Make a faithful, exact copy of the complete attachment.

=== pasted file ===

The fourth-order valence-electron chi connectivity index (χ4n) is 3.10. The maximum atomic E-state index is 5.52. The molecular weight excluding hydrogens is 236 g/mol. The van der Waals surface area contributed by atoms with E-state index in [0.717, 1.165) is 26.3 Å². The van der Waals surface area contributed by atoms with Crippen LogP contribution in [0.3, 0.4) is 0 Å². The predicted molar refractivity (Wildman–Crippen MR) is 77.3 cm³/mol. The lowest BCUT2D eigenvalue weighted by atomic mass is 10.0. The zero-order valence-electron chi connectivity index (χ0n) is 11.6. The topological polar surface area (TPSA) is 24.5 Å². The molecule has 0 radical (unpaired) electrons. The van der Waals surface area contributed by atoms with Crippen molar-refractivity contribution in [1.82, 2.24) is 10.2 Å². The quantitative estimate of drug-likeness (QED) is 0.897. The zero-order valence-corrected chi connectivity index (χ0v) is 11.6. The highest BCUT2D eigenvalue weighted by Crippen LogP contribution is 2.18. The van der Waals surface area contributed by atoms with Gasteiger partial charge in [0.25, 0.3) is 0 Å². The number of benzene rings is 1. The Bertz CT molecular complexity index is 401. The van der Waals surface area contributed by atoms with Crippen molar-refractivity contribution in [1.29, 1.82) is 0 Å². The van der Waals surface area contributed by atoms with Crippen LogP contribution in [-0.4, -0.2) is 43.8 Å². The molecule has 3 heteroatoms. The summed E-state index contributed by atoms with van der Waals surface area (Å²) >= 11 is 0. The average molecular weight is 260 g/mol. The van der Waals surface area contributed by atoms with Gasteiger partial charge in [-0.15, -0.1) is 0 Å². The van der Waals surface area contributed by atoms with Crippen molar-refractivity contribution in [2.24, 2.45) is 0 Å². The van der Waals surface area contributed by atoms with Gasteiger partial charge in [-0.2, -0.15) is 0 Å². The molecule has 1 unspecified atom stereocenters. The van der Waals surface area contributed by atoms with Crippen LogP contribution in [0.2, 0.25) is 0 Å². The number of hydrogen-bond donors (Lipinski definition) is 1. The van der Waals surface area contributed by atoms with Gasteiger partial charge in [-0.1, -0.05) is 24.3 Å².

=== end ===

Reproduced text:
The fourth-order valence-electron chi connectivity index (χ4n) is 3.10. The maximum atomic E-state index is 5.52. The molecular weight excluding hydrogens is 236 g/mol. The van der Waals surface area contributed by atoms with E-state index in [0.717, 1.165) is 26.3 Å². The van der Waals surface area contributed by atoms with Crippen LogP contribution in [0.3, 0.4) is 0 Å². The predicted molar refractivity (Wildman–Crippen MR) is 77.3 cm³/mol. The lowest BCUT2D eigenvalue weighted by atomic mass is 10.0. The zero-order valence-electron chi connectivity index (χ0n) is 11.6. The topological polar surface area (TPSA) is 24.5 Å². The molecule has 0 radical (unpaired) electrons. The van der Waals surface area contributed by atoms with Crippen molar-refractivity contribution in [1.82, 2.24) is 10.2 Å². The quantitative estimate of drug-likeness (QED) is 0.897. The zero-order valence-corrected chi connectivity index (χ0v) is 11.6. The highest BCUT2D eigenvalue weighted by Crippen LogP contribution is 2.18. The van der Waals surface area contributed by atoms with Gasteiger partial charge in [0.25, 0.3) is 0 Å². The number of benzene rings is 1. The Bertz CT molecular complexity index is 401. The van der Waals surface area contributed by atoms with Crippen molar-refractivity contribution in [1.29, 1.82) is 0 Å². The van der Waals surface area contributed by atoms with Crippen LogP contribution in [-0.4, -0.2) is 43.8 Å². The molecule has 3 heteroatoms. The summed E-state index contributed by atoms with van der Waals surface area (Å²) >= 11 is 0. The average molecular weight is 260 g/mol. The van der Waals surface area contributed by atoms with Gasteiger partial charge in [-0.15, -0.1) is 0 Å². The van der Waals surface area contributed by atoms with Crippen molar-refractivity contribution in [2.24, 2.45) is 0 Å². The van der Waals surface area contributed by atoms with Gasteiger partial charge in [-0.2, -0.15) is 0 Å². The molecule has 1 unspecified atom stereocenters. The van der Waals surface area contributed by atoms with Crippen LogP contribution in [0.2, 0.25) is 0 Å². The number of hydrogen-bond donors (Lipinski definition) is 1. The van der Waals surface area contributed by atoms with Gasteiger partial charge in [-0.1, -0.05) is 24.3 Å².